CORVALLIS, Oregon – Most people shudder when they see maggots in their compost bin or compost pile. They may be surprising in their appearance and movements, but they won’t hurt you or the compost. In fact, they play a role in the breakdown of plant and animal tissues.
Often these maggots are the larval life stage of compost-dwelling soldier flies, according to Linda Brewer, a soil scientist with the Oregon State University Extension Service. This European insect (Hermetia illucens) is found throughout North America. They are especially common where flies access moist, decaying food sources or garbage.
Young soldier fly larvae are gray-white in color, segmented, about 1 inch in length, and very active. As they mature, the larvae take on a dark brown color, are torpedo-shaped and flattened, with tough-looking skin. The head is small and narrower than the body. The body has only hair and spines – no legs. The back of the body is blunt and harbors respiratory pores or spiracles.
When the larvae pupate, or if they die before they mature, the chitin – a component of their tough skin – will break down and contribute nitrogen and glucose to the compost. Decomposer bacteria benefit from both nutrients, Brewer said.
Adult soldier flies are black and about 5/8 inch long. Their smoky black wings are held over their backs when at rest, and the first abdominal segment has light areas. Adults feed and lay eggs on food scraps and other moist types of organic matter.
Adult soldier flies emerge, mate, and die within two days. The dark-colored adults are often mistaken for black wasps, but they don’t sting or carry disease, Brewer said.
Soldier fly larvae are voracious consumers of high nitrogen content materials such as kitchen food scraps and manure as they decompose. They break down organic matter in manure or compost heaps. These materials are then decomposed by smaller members of the decomposer community. Adult flies can inoculate compost with beneficial decomposer bacteria and fungi from other sources.
Soldier flies rarely invade homes unless a compost pile is close to the structure, Brewer said. They are almost exclusively found in compost bins, or juicy mulches and manure piles. In the southeastern United States, they are used to reduce the volume of hog manure.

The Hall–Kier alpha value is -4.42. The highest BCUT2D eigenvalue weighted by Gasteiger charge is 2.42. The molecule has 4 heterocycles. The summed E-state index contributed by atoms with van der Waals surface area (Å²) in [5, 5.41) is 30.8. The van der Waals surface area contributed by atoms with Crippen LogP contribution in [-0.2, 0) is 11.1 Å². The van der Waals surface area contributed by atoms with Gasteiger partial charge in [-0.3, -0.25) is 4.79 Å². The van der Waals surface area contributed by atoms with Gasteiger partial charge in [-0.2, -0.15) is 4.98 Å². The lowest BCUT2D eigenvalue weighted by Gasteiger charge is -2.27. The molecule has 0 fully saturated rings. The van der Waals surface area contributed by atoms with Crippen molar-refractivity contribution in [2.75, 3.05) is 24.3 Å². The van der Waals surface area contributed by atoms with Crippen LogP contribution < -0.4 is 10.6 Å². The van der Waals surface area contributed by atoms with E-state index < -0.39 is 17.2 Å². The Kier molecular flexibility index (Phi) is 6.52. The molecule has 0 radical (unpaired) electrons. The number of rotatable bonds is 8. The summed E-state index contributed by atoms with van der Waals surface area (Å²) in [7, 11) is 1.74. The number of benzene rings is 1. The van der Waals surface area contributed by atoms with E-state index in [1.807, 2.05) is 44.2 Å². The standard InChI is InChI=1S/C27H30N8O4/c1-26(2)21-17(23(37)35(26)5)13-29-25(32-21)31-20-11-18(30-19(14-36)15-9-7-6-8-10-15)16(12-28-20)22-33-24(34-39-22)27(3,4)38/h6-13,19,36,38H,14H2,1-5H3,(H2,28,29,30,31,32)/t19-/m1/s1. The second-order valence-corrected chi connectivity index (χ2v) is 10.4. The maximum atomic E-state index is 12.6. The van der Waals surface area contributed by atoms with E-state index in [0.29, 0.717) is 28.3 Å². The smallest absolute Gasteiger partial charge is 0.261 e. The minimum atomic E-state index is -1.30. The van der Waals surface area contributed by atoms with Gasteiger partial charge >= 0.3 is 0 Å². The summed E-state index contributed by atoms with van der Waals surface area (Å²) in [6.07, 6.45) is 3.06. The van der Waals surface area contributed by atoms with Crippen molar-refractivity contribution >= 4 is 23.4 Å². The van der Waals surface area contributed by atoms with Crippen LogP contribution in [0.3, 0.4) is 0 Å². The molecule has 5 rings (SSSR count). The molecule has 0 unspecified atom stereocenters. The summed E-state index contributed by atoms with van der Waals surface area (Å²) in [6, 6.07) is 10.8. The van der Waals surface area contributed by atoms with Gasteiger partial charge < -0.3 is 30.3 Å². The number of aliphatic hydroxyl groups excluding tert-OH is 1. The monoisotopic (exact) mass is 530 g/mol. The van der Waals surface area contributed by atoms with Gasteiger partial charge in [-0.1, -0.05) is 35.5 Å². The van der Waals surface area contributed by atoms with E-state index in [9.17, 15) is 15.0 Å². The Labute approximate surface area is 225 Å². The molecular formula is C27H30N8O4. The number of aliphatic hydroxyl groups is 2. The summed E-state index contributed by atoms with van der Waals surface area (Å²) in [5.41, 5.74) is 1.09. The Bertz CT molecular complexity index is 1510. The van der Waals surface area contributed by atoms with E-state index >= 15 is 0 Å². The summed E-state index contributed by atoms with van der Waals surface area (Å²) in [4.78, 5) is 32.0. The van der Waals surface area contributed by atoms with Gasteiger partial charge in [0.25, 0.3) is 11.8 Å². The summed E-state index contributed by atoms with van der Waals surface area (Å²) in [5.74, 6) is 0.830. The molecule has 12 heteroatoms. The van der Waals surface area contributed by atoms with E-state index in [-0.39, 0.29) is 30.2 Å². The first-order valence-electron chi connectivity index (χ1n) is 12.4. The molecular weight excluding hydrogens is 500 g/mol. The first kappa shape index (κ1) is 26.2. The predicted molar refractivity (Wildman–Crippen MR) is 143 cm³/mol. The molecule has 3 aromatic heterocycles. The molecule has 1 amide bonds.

In addition to reducing manure volume, soldier fly larvae also reduce moisture and stabilize plant nutrients in manure within their own bodies.
Female soldier flies lay their eggs on the surface of exposed nitrogen-rich material. Incorporating enough leaves, dry grass, shredded paper and other “brown” organic matter into the pile to cover any nitrogenous food sources is a surefire way to avoid attracting egg-laying females. Kitchen scraps incorporated into any household compost pile should be well buried in the pile and covered with two to four inches of dry, absorbent material, according to Brewer.
If your food-rich compost contains many soldier fly larvae, you can reduce their numbers by turning the compost and layering dry materials. The presence of soldier fly larvae indicates that the compost is very moist. Water has an enormous ability to absorb heat without changing its temperature. The extra dry materials and turning will encourage the compost pile to warm up. Soldier fly larvae cannot tolerate temperatures above 113 degrees Fahrenheit – fairly easy to achieve in a well-balanced compost pile.
You can further discourage these flies by covering any holes in the compost bin with a window screen taped with exterior caulk or other waterproof caulk to exclude adult flies looking for good sites to lay their eggs.
Soldier fly larvae can also thrive in worm bins, where they can compete with worms for food sources.
In a worm bin, bury food scraps deep in the worm bedding and cover well. Soldier flies can eat anything on the surface, but they won’t eat worms or their eggs.
Birds love protein-rich soldier fly larvae, Brewer said. The larvae can be removed from the compost heap and fed to the chickens or simply thrown on the ground where the birds can find them.